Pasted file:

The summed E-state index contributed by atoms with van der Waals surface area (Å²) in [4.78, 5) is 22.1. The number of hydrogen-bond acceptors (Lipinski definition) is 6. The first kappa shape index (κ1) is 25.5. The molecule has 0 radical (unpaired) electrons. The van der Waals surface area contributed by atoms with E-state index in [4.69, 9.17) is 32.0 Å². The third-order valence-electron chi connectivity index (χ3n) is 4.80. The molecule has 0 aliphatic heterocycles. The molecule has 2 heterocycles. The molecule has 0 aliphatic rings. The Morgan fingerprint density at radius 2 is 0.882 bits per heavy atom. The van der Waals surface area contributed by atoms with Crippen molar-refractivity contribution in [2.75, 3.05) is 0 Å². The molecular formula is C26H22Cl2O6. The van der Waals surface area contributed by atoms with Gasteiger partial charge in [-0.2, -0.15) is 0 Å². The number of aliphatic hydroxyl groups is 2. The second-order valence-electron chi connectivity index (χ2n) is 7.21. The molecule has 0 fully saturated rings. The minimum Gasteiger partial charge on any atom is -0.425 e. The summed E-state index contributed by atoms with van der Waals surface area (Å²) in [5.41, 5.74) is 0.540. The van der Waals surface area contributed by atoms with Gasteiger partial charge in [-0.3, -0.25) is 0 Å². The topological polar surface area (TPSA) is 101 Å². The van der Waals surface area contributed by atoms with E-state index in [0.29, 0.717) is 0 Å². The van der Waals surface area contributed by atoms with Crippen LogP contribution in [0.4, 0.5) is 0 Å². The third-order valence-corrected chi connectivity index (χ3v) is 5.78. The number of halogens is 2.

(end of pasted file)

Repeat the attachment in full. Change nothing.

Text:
The summed E-state index contributed by atoms with van der Waals surface area (Å²) in [4.78, 5) is 22.1. The number of hydrogen-bond acceptors (Lipinski definition) is 6. The first kappa shape index (κ1) is 25.5. The molecule has 0 radical (unpaired) electrons. The van der Waals surface area contributed by atoms with E-state index in [4.69, 9.17) is 32.0 Å². The third-order valence-electron chi connectivity index (χ3n) is 4.80. The molecule has 0 aliphatic heterocycles. The molecule has 2 heterocycles. The molecule has 0 aliphatic rings. The Morgan fingerprint density at radius 2 is 0.882 bits per heavy atom. The van der Waals surface area contributed by atoms with Crippen molar-refractivity contribution in [2.75, 3.05) is 0 Å². The molecular formula is C26H22Cl2O6. The van der Waals surface area contributed by atoms with Gasteiger partial charge in [-0.2, -0.15) is 0 Å². The number of aliphatic hydroxyl groups is 2. The second-order valence-electron chi connectivity index (χ2n) is 7.21. The molecule has 0 fully saturated rings. The minimum Gasteiger partial charge on any atom is -0.425 e. The summed E-state index contributed by atoms with van der Waals surface area (Å²) in [5.41, 5.74) is 0.540. The van der Waals surface area contributed by atoms with Gasteiger partial charge in [-0.3, -0.25) is 0 Å². The topological polar surface area (TPSA) is 101 Å². The van der Waals surface area contributed by atoms with E-state index in [0.29, 0.717) is 0 Å². The van der Waals surface area contributed by atoms with Crippen LogP contribution in [0.4, 0.5) is 0 Å². The third-order valence-corrected chi connectivity index (χ3v) is 5.78. The number of halogens is 2.